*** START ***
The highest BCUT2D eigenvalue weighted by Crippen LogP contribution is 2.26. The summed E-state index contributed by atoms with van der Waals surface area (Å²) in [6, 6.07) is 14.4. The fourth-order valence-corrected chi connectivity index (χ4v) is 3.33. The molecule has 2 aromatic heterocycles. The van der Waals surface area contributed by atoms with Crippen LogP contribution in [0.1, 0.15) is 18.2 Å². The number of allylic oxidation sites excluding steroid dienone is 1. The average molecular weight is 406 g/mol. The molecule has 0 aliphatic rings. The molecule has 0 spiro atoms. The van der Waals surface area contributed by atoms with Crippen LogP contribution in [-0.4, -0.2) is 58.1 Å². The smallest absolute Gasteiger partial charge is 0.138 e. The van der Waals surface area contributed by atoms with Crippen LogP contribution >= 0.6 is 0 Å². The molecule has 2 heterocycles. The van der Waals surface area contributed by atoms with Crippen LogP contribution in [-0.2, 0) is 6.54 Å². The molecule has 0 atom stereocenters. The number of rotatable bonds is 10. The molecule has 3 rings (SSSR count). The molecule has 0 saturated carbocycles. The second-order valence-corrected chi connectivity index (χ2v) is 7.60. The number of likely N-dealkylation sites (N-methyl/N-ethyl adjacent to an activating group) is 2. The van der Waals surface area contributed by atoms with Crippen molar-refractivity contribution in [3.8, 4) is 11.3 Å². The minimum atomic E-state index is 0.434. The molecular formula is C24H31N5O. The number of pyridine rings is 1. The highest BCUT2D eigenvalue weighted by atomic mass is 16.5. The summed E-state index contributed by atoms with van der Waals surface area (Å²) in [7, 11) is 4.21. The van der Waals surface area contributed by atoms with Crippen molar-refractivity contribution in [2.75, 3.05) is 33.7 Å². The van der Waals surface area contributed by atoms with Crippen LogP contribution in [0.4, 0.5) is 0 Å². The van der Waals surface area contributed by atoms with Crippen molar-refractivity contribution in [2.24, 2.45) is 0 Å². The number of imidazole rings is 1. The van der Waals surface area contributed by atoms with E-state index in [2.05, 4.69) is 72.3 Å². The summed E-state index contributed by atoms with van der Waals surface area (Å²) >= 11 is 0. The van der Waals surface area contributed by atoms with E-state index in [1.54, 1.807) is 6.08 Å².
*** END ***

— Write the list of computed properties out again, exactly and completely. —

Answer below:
The highest BCUT2D eigenvalue weighted by Crippen LogP contribution is 2.26. The summed E-state index contributed by atoms with van der Waals surface area (Å²) in [6, 6.07) is 14.4. The fourth-order valence-corrected chi connectivity index (χ4v) is 3.33. The molecule has 2 aromatic heterocycles. The van der Waals surface area contributed by atoms with Crippen LogP contribution in [0.1, 0.15) is 18.2 Å². The number of allylic oxidation sites excluding steroid dienone is 1. The average molecular weight is 406 g/mol. The molecule has 0 aliphatic rings. The molecule has 0 spiro atoms. The van der Waals surface area contributed by atoms with Crippen LogP contribution in [-0.4, -0.2) is 58.1 Å². The smallest absolute Gasteiger partial charge is 0.138 e. The van der Waals surface area contributed by atoms with Crippen LogP contribution >= 0.6 is 0 Å². The molecule has 2 heterocycles. The van der Waals surface area contributed by atoms with Crippen LogP contribution in [-0.2, 0) is 6.54 Å². The molecule has 0 atom stereocenters. The number of rotatable bonds is 10. The molecule has 3 rings (SSSR count). The molecule has 0 saturated carbocycles. The second-order valence-corrected chi connectivity index (χ2v) is 7.60. The number of likely N-dealkylation sites (N-methyl/N-ethyl adjacent to an activating group) is 2. The van der Waals surface area contributed by atoms with Crippen molar-refractivity contribution in [3.8, 4) is 11.3 Å². The minimum atomic E-state index is 0.434. The molecular formula is C24H31N5O. The number of pyridine rings is 1. The highest BCUT2D eigenvalue weighted by atomic mass is 16.5. The summed E-state index contributed by atoms with van der Waals surface area (Å²) in [7, 11) is 4.21. The van der Waals surface area contributed by atoms with Crippen molar-refractivity contribution in [2.75, 3.05) is 33.7 Å². The van der Waals surface area contributed by atoms with Crippen LogP contribution in [0.4, 0.5) is 0 Å². The van der Waals surface area contributed by atoms with Crippen molar-refractivity contribution in [2.24, 2.45) is 0 Å². The number of imidazole rings is 1. The van der Waals surface area contributed by atoms with E-state index in [2.05, 4.69) is 72.3 Å². The summed E-state index contributed by atoms with van der Waals surface area (Å²) >= 11 is 0. The van der Waals surface area contributed by atoms with E-state index in [1.54, 1.807) is 6.08 Å².